Capitol Reporter Affordable-home and homelessness policy news from the halls of the Capitol
As the New Year approaches, Housing California and its allies across the state are rapidly making plans to build on this year’s successes. We’ve made big strides, but we can do even better. When we look across the landscape, we see well-intentioned efforts that don’t effectively use taxpayer dollars. State agencies that don’t coordinate with each other. City and county governments that fund ineffective solutions, like arresting those experiencing homelessness.
The result: in 2020, homelessness is expected to increase even further as the cost of housing continues to rise. We need to change course NOW.
That’s why we’re joining more than 20 organizations to request $1.5 billion be allocated by the Legislature and Governor Newsom to fund evidence-based solutions to homelessness.
This approach is different than the past: solutions will be based on best practices, through a structure that ensures coordination, innovation and responsibility. We’ll also make existing state programs more effective through collaboration which will help prevent more people from falling into homelessness, and help those without shelter find homes.
But in order to win this funding, we need an even bigger show of support. This week we’re sending a letter to key legislators and Governor Newsom to introduce our request. If we have your support, we’ll turn heads and raise eyebrows—and that will help our proposal be taken seriously and be granted the swift action it deserves.
Dear Governor Newsom, Senator Mitchell, and Assemblymember Ting:
Building on efforts in the last two sessions to address homelessness, we urge you to take leadership and focus on putting California on a sustainable, coordinated, long-term strategic path toward homeless solutions. Our organizations, committed to ending homelessness in California, request a one-time budget allocation of $1.5 billion to fund evidence-based solutions to homelessness, in tandem with bill language that restructures California’s approach to serving this population going forward.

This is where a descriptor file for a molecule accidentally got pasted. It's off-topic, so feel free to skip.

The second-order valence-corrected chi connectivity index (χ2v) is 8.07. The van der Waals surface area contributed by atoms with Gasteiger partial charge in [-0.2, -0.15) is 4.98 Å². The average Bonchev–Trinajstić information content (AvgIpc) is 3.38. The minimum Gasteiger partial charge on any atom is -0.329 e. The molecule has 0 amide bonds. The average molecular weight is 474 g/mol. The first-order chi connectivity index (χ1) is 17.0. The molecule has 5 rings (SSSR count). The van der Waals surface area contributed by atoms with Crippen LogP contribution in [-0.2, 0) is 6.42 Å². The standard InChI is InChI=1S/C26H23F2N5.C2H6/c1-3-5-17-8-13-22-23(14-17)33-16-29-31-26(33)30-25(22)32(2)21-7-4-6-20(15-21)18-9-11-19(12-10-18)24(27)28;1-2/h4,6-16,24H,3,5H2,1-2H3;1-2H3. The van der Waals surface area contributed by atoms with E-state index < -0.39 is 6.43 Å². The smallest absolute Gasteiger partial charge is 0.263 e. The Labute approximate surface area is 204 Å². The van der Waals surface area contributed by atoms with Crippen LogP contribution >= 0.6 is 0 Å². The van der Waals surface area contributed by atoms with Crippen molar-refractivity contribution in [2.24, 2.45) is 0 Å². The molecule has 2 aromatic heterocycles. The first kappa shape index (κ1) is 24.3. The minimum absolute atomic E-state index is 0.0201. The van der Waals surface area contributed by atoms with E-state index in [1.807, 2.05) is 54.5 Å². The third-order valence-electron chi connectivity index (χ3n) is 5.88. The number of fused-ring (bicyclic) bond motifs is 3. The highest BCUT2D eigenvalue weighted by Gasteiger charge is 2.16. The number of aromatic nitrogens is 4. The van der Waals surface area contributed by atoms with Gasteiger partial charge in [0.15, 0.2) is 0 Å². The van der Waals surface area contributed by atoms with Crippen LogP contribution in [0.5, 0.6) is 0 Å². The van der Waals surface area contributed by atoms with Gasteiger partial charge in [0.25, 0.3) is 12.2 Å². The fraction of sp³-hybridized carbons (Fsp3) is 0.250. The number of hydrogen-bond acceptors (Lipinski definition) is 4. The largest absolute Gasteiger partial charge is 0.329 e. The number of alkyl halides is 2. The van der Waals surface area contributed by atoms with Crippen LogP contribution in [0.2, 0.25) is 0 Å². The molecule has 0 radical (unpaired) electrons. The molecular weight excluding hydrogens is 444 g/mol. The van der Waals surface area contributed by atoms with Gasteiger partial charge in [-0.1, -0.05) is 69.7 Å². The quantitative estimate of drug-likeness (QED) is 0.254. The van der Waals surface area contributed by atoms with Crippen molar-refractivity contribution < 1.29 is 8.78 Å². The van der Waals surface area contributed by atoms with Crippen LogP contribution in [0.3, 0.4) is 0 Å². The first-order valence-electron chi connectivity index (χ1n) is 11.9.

Homelessness is expected to increase sharply throughout the state, thanks to severe increases in the cost of housing: 55,000 Los Angeles residents became newly homeless between January 2018 and 2019; Kern County reported a 50% jump in homelessness; and Alameda County, a 43% increase. While homelessness affects all groups, 40 percent of our homeless population is African-American, though only 6.5% of Californians are African-American, reflecting the inequity of past housing, justice, health care, child welfare, and siting policies, inequities we must address to make headway in solving homelessness.
California also needs investment to match need, along with structural changes that will coordinate state funding and promote accountability among state and local agencies. With past investment in evidence-based solutions, California has generated the largest declines in family and veteran homelessness in the U.S. These outcomes prove that when resources are scaled to meet need and combined with investment in evidence-based practices, we can substantially reduce homelessness.
Tapping into what we know works, we offer a budget proposal that would—
· Commit one-time funding of $1.5 billion in state General Funds toward evidence-based solutions through a structure that promotes regional collaboration, innovation, and accountability; · Make existing state programs more effective by coordinating funding, preventing people from falling into homelessness from state-funded institutional settings, and applying a single set of standards and a universal application; and · Create the structure for future funding.
We are attaching a concept paper that identifies how funds should be allocated. For more information on these allocations, please contact Sharon Rapport at the Corporation for Supportive Housing (firstname.lastname@example.org) or Chris Martin at Housing California (email@example.com). Sharon and Chris will be reaching out to your offices to answer questions.
With record numbers of Californians identifying homelessness as their top concern, and more Californians falling into homelessness than ever before, we look forward to working with you to make meaningful investments, clarify a state leadership structure, and ensure funding has the greatest impact. Thank you for your commitment to supporting solutions to homelessness.